New Report Shows How California’s Freight System Can Achieve Sustainability Goals

Berkeley Law report stems from two-day discussion with state regulators, industry and environmental groups

California’s freight system is massive. Nearly 1/3 of all jobs in the state are in freight-related fields, and nearly 40% of all cargo moved throughout the United States enters or originates in California. The state’s seaports, airports, international border crossings and thousands of miles of rails and roads are integral to not just the state but the local, national and international economies. However, the ships, trains, trucks and equipment that move goods throughout California are also responsible for up to 50% of the most harmful air pollutant emissions and 6% of greenhouse gas emissions statewide.

In response to environmental and public health concerns, Berkeley Law’s Center for Law, Energy and the Environment (CLEE) is today releasing a report that details key barriers and priority solutions to making freight more sustainable. The report stems from a CLEE-convened discussion last July with a group of state regulators, industry leaders and environmental advocates. The group discussed how to achieve the state’s sustainable freight vision.

CLEE is also hosting a webinar at 10 am Pacific today with three freight system experts who will discuss the report’s key findings.

Among the top barriers the group identified were the need to:

  1. Increase local community buy-in for new freight-related infrastructure projects and new technologies;
  2. Construct more infrastructure supporting smart goods movement; and
  3. Facilitate sharing of data among industry members and regulators.

The report discusses a broad range of near-term and long-term solutions to these challenges, including recommendations for state leaders, industry participants and community groups. Such actions include:

  • Transportation corridor management strategies, such as new vehicle charging stations, freight-dedicated highway lanes and dynamic lane management to facilitate deployment of efficient technologies like heavy-duty truck electrification and platooning;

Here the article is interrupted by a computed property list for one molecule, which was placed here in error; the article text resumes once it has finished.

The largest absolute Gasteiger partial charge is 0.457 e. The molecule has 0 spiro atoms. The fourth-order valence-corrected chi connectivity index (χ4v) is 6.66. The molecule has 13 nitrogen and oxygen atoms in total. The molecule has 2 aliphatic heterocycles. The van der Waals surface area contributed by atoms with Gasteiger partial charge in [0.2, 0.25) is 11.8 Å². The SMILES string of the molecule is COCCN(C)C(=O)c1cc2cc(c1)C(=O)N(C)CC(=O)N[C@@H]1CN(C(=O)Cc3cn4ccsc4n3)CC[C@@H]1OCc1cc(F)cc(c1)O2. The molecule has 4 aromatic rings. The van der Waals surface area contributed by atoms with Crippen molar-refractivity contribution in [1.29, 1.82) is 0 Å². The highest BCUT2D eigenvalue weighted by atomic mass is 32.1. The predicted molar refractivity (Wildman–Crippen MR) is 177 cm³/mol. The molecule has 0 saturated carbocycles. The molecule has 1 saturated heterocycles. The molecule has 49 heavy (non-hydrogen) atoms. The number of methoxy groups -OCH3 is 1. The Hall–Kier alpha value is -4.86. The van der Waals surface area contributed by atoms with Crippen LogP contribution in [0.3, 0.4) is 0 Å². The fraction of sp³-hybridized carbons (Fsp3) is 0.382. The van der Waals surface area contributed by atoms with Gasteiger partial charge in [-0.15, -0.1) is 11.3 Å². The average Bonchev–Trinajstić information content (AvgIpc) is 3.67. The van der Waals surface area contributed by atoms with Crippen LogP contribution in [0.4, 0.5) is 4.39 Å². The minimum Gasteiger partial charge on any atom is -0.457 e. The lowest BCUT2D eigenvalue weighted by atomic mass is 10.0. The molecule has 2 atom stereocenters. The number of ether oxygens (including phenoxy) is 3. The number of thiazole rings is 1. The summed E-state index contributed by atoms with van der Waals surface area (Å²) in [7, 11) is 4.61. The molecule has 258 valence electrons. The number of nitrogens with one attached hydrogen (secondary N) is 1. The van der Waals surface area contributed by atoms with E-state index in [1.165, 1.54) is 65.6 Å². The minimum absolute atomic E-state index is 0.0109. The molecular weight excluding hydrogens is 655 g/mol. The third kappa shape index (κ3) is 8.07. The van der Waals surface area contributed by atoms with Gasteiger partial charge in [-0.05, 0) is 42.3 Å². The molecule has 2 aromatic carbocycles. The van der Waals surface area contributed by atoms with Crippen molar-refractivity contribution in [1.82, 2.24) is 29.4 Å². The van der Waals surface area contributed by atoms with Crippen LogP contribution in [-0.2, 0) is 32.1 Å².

• Public-private information sharing platforms that encourage member organizations to share and analyze common efficiency-related data while protecting valuable IP, which could inform comprehensive “sliver” pilot programs to track each good’s path from production to consumption and identify efficiency opportunities throughout the supply chain; and
  • Expansion of workforce development initiatives, and high school and college supply chain management and logistics programs, to ensure that freight projects are linked to local economies.

Ultimately, developing the state’s future sustainable freight system will depend on sustained efforts by all stakeholders to increase community involvement and support, embrace and effectively regulate emerging technologies, fund and build supportive infrastructure, and collect and disseminate more data. An integrated, collaborative planning and policymaking process, discussed in detail in the report, will be essential to the success of these efforts.

The full report, which is available here, includes a complete discussion of these concepts and more solutions proposed by the expert group.

CLEE’s free webinar, starting at 10 am Pacific today, can be accessed here. Elizabeth Fretheim of Walmart, Adrian Martinez of Earthjustice, and Chris Schmidt of Caltrans will be joining Ethan Elkind to share their perspectives on the report’s key findings and the future of sustainable freight. Please join us!

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Reader Comments

2 Replies to “New Report Shows How California’s Freight System Can Achieve Sustainability Goals”

  1. I can’t access the report, it is password protected, but I hope that it considers the role of short sea transport, which is very much less carbon intense than either road or rail and doesn’t produce congestion or require significant infrastructure assuming Roll on – Roll off (RO-RO) transport, i.e., moving loaded truck trailers.

    This is something MARAD has been working on for quite a while, (concentrating on East Coast traffic) but especially if Articulated Tug Barge (ATB) systems are used vice ships, it is economically quite effective as well, though crewing requirements for coasting trade ships would probably be a lot less than blue water ships.

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About Ted

Ted Lamm

Ted Lamm is Climate Law and Policy Fellow at CLEE. Ted’s research focuses on California policies regarding climate change and greenhouse gas emissions, and the relation…

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